Ceramic Tile

Image Rights – Kitchen-Design-Ideas.org

  • If you need a backsplash that can hold up to consistent use, ceramic tile is a great fit.
  • The most cost-effective tile to professionally install, ceramic tiling offers a glazed shine with a variety of color options.
  • Creating a clear, simple, ceramic backsplash is a great way to add a colorful flair to your kitchen.
  • Between the cost-effectiveness and its low-maintenance nature, ceramic is unsurprisingly the most common type of kitchen tiling.

Metallic Tile 

Image Rights – Architecture Art Designs

  • Stainless steel is one of the more popular backsplash options for those interested in a metallic finish, but we’re also seeing more aluminum, copper, and bronze tiles.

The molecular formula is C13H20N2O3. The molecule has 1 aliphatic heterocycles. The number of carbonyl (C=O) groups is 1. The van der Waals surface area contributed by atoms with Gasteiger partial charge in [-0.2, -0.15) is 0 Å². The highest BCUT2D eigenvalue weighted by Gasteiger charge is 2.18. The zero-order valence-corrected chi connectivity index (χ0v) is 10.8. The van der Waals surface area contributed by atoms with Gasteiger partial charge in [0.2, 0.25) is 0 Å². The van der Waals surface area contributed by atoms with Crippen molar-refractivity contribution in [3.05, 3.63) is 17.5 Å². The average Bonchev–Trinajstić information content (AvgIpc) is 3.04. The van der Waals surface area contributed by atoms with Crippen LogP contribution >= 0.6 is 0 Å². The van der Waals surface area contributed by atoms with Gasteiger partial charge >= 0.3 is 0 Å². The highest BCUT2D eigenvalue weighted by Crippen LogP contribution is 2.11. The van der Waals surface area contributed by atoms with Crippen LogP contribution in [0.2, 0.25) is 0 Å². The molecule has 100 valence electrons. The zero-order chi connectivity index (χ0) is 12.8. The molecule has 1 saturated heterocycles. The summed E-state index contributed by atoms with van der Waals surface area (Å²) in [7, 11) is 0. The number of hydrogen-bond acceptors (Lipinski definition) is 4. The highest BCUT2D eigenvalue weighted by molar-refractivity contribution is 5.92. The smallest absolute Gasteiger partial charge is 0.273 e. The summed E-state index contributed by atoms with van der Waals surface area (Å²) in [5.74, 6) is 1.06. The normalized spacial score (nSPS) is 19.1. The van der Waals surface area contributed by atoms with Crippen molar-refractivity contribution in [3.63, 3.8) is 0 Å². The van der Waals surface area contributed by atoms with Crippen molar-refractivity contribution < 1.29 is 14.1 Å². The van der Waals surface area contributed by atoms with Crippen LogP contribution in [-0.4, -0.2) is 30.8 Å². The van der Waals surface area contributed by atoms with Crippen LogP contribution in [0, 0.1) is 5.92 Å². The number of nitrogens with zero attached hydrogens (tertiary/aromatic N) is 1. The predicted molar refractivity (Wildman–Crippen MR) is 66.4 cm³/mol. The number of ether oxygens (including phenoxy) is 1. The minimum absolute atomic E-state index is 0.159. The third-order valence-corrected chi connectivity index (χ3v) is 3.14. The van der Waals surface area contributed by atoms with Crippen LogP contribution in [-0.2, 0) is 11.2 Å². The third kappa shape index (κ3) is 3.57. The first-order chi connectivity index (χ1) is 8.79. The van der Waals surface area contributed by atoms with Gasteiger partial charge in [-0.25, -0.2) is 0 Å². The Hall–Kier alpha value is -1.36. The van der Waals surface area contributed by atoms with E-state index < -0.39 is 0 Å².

• The range in metal type obviously impacts the cost, but most metal tiles are much more expensive than their ceramic counterparts – at least $10 per square foot more.
  • For that extra cost, however, you’ll receive a sturdy backsplash with a modern sheen that is easy to clean.
  • With stainless steel in particular, consistent maintenance is necessary to avoid a dulling of the backsplash’s shine.

Stone Slab

Image Rights – Houzz.com

  • Sturdy? Check. Waterproof? Check. Classy? Check. From soapstone to marble to granite to good old-fashioned brick, there is no more low-maintenance backsplash base than stone.
  • For the pleasure of acquiring a stone backsplash, you’ll typically pay more than most other materials. Between installation and material cost, the up-front payment can approach $1,000 for less than 30 square feet of wall space.